Your treatment plan will depend on the location of your tumor, the stage of the cancer, your age and your general health. To learn more about treatment options for lung cancers, please visit the Brown Cancer Center and UofL Physicians-Pulmonology.

Melanoma

Melanoma, the most lethal form of skin cancer, is the fifth most common cancer in American men and the seventh most common in American women, killing more than 8,000 Americans annually. Melanoma is an aggressive cancer that may be associated with changes in a mole, a skin tumor, and drainage from a mole. Melanoma can spread very early to the lymph nodes and then to the rest of the body.

UofL Physicians are an integral part of the James Graham Brown Cancer Center Multidisciplinary Melanoma Clinic, which takes a multidisciplinary approach to the delivery of cancer care with the region's pre-eminent team of experts in the field. We tailor our treatment plans to each patient's needs and take a coordinated, multidisciplinary approach to care. We offer a wide range of services, including screening, diagnosis and treatment options, for patients at every stage of melanoma. In addition, patients who have been treated elsewhere are offered follow-up or second opinions/options. We provide patients with melanoma and other skin conditions the latest and preferred treatment options. Patients with melanoma can go to one location -- our multidisciplinary clinic -- to see all the medical experts they need on the same day -- instead of multiple appointments at multiple locations. They leave with a treatment action plan and answers -- right away. To learn more, please visit aboutmelanoma.com and the Brown Cancer Center website.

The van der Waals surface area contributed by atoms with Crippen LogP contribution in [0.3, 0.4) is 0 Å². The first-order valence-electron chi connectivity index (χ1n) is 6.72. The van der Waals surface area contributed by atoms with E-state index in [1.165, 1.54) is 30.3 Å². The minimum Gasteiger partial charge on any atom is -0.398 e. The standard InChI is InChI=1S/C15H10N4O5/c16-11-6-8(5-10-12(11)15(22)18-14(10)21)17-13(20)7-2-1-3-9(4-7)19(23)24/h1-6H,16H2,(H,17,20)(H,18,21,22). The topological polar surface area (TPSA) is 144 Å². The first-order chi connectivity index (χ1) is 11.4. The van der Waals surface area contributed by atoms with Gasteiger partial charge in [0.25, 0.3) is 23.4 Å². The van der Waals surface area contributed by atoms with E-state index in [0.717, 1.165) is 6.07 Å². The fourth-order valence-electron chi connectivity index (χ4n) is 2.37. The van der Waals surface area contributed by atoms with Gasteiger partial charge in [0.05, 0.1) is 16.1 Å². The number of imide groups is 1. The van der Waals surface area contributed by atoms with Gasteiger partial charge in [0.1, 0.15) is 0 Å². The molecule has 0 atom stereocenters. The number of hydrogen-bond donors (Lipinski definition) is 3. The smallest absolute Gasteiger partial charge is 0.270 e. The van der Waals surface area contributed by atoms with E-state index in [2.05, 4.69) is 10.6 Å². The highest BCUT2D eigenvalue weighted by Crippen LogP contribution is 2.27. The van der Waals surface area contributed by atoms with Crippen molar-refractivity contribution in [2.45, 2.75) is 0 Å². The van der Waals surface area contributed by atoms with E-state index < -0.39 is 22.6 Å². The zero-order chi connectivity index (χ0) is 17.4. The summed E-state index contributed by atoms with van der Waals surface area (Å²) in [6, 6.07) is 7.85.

Sarcoma

Sarcoma is an aggressive cancer that may be associated with swelling, formation of a lump or tumor and pain. Some sarcomas are on the arms or legs, while others are on the chest, abdomen, or even deep inside the abdomen. Sarcomas are very rare and often require a coordinated treatment plan that includes surgery, chemotherapy and radiation therapy. It is very important that the proper surgery be performed. Some patients with sarcoma need preoperative (before surgery) chemotherapy and radiation. Most patients are able to avoid radical amputations with the properly coordinated treatments. To learn more, visit UofL Physicians-Surgical Oncology.